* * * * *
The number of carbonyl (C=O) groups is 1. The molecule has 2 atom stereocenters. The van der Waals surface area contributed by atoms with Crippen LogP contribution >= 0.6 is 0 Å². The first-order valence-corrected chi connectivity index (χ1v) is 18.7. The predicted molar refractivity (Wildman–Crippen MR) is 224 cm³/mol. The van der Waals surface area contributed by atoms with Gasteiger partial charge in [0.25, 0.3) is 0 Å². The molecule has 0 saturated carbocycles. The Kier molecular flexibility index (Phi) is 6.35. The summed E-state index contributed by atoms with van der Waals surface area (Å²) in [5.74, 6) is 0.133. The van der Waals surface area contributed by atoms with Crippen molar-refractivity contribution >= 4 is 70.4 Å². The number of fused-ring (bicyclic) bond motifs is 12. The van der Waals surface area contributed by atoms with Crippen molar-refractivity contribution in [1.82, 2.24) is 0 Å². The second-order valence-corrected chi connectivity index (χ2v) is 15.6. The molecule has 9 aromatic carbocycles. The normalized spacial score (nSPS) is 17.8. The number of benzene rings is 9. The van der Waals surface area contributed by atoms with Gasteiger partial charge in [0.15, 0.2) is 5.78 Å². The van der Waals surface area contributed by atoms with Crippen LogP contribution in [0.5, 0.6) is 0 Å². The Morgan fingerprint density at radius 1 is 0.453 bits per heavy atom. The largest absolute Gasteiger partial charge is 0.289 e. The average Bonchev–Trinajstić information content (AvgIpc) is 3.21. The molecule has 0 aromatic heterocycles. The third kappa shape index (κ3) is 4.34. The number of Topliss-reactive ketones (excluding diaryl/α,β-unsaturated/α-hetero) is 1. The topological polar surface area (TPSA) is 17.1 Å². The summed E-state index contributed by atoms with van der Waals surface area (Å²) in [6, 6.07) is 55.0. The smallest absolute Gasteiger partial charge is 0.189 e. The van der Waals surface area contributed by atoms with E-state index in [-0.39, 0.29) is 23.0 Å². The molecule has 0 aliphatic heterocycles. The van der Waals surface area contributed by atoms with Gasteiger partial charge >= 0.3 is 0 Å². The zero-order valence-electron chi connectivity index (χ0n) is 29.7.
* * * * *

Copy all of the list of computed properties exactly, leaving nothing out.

The number of carbonyl (C=O) groups is 1. The molecule has 2 atom stereocenters. The van der Waals surface area contributed by atoms with Crippen LogP contribution >= 0.6 is 0 Å². The first-order valence-corrected chi connectivity index (χ1v) is 18.7. The predicted molar refractivity (Wildman–Crippen MR) is 224 cm³/mol. The van der Waals surface area contributed by atoms with Gasteiger partial charge in [0.25, 0.3) is 0 Å². The molecule has 0 saturated carbocycles. The Kier molecular flexibility index (Phi) is 6.35. The summed E-state index contributed by atoms with van der Waals surface area (Å²) in [5.74, 6) is 0.133. The van der Waals surface area contributed by atoms with Crippen molar-refractivity contribution >= 4 is 70.4 Å². The number of fused-ring (bicyclic) bond motifs is 12. The van der Waals surface area contributed by atoms with Crippen molar-refractivity contribution in [1.82, 2.24) is 0 Å². The second-order valence-corrected chi connectivity index (χ2v) is 15.6. The molecule has 9 aromatic carbocycles. The normalized spacial score (nSPS) is 17.8. The number of benzene rings is 9. The van der Waals surface area contributed by atoms with Gasteiger partial charge in [0.15, 0.2) is 5.78 Å². The van der Waals surface area contributed by atoms with Crippen LogP contribution in [0.5, 0.6) is 0 Å². The Morgan fingerprint density at radius 1 is 0.453 bits per heavy atom. The largest absolute Gasteiger partial charge is 0.289 e. The average Bonchev–Trinajstić information content (AvgIpc) is 3.21. The molecule has 0 aromatic heterocycles. The third kappa shape index (κ3) is 4.34. The number of Topliss-reactive ketones (excluding diaryl/α,β-unsaturated/α-hetero) is 1. The topological polar surface area (TPSA) is 17.1 Å². The summed E-state index contributed by atoms with van der Waals surface area (Å²) in [6, 6.07) is 55.0. The smallest absolute Gasteiger partial charge is 0.189 e. The van der Waals surface area contributed by atoms with E-state index in [-0.39, 0.29) is 23.0 Å². The molecule has 0 aliphatic heterocycles. The van der Waals surface area contributed by atoms with Gasteiger partial charge >= 0.3 is 0 Å². The zero-order valence-electron chi connectivity index (χ0n) is 29.7.